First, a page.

More facts about the log of defective cable pairs:

The log of defective cable pairs is an amazing document. It is the only document that can prove:

  1. the phone company knowingly used defective phone lines since 1996, while committing frauds to claim the lines tested ok

  2. that Rule 11 was wrongfully imposed upon me in 1997 (after I filed an informal Complaint through the CPUC), using fraudulent documentation, claiming there were no problems on my phone lines

  3. the Attorney, who Answered the Complaint, committed two acts of perjury when he Answered the complaint

  4. that repair records were purposefully altered during the Formal Complaint to conceal the log of defective cable pairs was not being properly updated when defective cable pairs were found

  5. the phone company is liable for the business losses caused by the use of defective phone lines

It should be noted that the log of defective cable pairs is the only document Pacific Bell could have used to prove it wasn't using defective phone lines in my neighborhood, or to my address. Pacific Bell chose to conceal the log of defective cable pairs.

The log of defective cable pairs could only be obtained through photography. It is a two-page document, and I was only able to photograph page two. When I asked for the complete document in Discovery, Pacific claimed the document could not be found.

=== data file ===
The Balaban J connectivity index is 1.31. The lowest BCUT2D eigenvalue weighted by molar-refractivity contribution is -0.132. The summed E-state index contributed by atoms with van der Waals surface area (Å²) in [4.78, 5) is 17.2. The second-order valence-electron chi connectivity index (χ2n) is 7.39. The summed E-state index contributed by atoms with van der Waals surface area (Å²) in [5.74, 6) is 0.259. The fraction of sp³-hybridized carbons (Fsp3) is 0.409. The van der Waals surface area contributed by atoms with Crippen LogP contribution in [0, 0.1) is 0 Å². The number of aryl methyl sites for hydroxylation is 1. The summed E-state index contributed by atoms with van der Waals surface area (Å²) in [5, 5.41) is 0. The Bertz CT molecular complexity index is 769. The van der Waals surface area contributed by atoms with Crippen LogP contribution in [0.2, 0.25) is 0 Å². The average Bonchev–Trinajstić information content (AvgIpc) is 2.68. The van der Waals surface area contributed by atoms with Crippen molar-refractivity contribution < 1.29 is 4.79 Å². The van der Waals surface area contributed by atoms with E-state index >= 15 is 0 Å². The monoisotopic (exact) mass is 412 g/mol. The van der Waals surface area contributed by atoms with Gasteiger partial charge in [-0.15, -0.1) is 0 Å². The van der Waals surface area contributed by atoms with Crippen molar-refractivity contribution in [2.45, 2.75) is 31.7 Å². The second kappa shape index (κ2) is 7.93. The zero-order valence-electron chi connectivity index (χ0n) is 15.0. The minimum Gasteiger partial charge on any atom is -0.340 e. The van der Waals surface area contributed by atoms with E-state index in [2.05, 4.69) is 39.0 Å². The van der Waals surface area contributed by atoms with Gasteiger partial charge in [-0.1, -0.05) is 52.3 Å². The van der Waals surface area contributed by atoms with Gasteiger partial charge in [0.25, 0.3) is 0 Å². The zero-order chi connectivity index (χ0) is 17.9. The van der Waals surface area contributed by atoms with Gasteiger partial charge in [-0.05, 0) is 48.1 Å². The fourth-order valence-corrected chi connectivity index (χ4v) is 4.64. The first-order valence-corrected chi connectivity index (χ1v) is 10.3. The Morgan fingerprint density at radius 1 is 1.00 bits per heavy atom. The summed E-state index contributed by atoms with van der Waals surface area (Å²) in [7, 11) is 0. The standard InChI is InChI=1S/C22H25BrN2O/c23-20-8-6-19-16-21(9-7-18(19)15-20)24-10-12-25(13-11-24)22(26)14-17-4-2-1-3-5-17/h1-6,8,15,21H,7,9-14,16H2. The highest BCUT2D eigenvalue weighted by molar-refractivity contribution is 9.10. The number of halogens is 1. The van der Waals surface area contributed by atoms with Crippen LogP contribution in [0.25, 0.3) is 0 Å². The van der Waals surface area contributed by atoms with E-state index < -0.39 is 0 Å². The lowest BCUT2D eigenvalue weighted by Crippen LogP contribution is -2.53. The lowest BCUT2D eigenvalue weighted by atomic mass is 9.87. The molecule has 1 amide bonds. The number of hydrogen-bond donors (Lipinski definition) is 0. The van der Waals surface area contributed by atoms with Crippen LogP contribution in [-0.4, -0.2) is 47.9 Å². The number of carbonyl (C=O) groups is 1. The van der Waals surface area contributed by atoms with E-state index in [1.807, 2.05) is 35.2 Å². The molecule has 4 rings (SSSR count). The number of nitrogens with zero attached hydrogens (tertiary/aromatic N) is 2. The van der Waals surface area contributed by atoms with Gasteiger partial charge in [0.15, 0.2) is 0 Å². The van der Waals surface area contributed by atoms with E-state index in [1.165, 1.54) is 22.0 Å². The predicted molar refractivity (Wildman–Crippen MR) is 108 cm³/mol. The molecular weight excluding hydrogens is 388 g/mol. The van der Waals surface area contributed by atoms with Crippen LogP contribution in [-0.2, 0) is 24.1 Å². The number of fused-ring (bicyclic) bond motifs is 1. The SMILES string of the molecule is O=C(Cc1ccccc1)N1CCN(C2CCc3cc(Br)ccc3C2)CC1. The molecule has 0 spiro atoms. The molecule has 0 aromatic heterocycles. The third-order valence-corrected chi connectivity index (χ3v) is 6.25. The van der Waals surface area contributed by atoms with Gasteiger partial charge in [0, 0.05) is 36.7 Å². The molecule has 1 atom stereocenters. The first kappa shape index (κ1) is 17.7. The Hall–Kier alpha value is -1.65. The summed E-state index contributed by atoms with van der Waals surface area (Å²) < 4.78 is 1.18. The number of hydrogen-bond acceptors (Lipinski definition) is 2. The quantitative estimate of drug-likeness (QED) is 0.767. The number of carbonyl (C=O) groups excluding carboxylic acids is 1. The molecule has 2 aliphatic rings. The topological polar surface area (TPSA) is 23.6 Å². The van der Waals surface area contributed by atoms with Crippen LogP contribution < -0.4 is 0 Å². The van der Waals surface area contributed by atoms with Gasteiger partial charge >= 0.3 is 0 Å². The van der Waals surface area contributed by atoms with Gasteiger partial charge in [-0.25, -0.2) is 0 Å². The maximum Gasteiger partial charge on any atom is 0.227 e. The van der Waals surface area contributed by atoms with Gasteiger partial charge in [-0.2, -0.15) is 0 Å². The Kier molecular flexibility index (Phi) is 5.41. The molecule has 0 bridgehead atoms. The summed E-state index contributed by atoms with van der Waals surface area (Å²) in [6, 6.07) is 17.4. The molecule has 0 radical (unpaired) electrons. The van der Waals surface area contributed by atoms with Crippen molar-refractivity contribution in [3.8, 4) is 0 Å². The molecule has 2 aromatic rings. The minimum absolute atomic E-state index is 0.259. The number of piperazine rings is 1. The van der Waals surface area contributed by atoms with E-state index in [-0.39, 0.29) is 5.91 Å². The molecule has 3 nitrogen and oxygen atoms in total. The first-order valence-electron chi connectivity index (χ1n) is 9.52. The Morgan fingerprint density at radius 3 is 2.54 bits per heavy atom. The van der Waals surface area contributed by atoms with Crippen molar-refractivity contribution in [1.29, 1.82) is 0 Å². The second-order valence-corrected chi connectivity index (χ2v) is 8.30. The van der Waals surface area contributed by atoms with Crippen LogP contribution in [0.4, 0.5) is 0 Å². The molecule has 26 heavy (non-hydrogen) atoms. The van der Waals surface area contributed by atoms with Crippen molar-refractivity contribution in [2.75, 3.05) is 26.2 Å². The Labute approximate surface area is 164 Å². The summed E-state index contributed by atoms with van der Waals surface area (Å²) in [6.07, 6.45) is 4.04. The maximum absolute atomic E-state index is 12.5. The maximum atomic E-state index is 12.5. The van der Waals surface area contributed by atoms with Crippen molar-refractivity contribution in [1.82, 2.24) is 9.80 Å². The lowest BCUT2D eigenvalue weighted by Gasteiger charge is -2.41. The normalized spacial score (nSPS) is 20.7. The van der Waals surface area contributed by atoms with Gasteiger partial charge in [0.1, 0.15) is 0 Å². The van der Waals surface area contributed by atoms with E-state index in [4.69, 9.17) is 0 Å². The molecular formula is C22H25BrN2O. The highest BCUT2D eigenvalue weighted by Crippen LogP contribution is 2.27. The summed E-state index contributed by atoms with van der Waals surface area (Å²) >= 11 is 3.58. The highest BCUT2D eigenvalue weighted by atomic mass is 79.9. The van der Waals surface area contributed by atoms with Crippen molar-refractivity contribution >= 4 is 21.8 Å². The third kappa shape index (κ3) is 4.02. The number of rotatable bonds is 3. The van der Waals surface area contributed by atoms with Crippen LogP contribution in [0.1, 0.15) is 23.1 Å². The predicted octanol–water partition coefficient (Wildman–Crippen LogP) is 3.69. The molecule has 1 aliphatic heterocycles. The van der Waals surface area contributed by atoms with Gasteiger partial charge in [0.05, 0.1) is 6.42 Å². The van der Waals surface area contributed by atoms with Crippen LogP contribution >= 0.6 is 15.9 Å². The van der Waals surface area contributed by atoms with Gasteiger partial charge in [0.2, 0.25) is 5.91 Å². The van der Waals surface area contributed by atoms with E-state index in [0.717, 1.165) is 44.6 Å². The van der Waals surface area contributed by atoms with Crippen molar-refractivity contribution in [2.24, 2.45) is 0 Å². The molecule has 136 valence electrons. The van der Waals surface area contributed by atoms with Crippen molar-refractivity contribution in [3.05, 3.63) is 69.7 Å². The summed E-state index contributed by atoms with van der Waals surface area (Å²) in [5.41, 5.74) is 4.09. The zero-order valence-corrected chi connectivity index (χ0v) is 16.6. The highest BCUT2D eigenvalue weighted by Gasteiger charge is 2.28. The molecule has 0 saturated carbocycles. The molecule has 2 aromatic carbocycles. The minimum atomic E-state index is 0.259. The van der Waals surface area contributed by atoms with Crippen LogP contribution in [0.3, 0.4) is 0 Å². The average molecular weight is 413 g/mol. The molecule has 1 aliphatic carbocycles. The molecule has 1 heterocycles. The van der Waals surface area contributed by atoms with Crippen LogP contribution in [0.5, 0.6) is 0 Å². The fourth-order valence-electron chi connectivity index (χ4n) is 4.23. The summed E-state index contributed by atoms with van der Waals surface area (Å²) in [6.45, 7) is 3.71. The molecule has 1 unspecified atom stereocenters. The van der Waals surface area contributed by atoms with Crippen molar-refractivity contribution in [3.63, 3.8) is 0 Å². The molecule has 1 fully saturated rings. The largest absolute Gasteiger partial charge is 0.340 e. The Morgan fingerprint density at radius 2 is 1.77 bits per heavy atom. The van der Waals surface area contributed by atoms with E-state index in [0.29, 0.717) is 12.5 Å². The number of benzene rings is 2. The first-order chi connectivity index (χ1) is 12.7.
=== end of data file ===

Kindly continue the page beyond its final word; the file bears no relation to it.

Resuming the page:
Cable pair 1118 was placed on the log of defective cable pairs on June 3, 1992. The handwritten note proved it had the same defect type on September 4, 2001. Cable pair 1118 provided service to my phone number 925-462-5093, and had been found to be defective eight times during the time period of June 3, 1992 and September 4, 2001, and it was never repaired. This proved two important facts:

It was easy for Pacific Bell operators, technicians, supervisors, managers, executives, and Attorneys to determine cable pair 1118 was defective.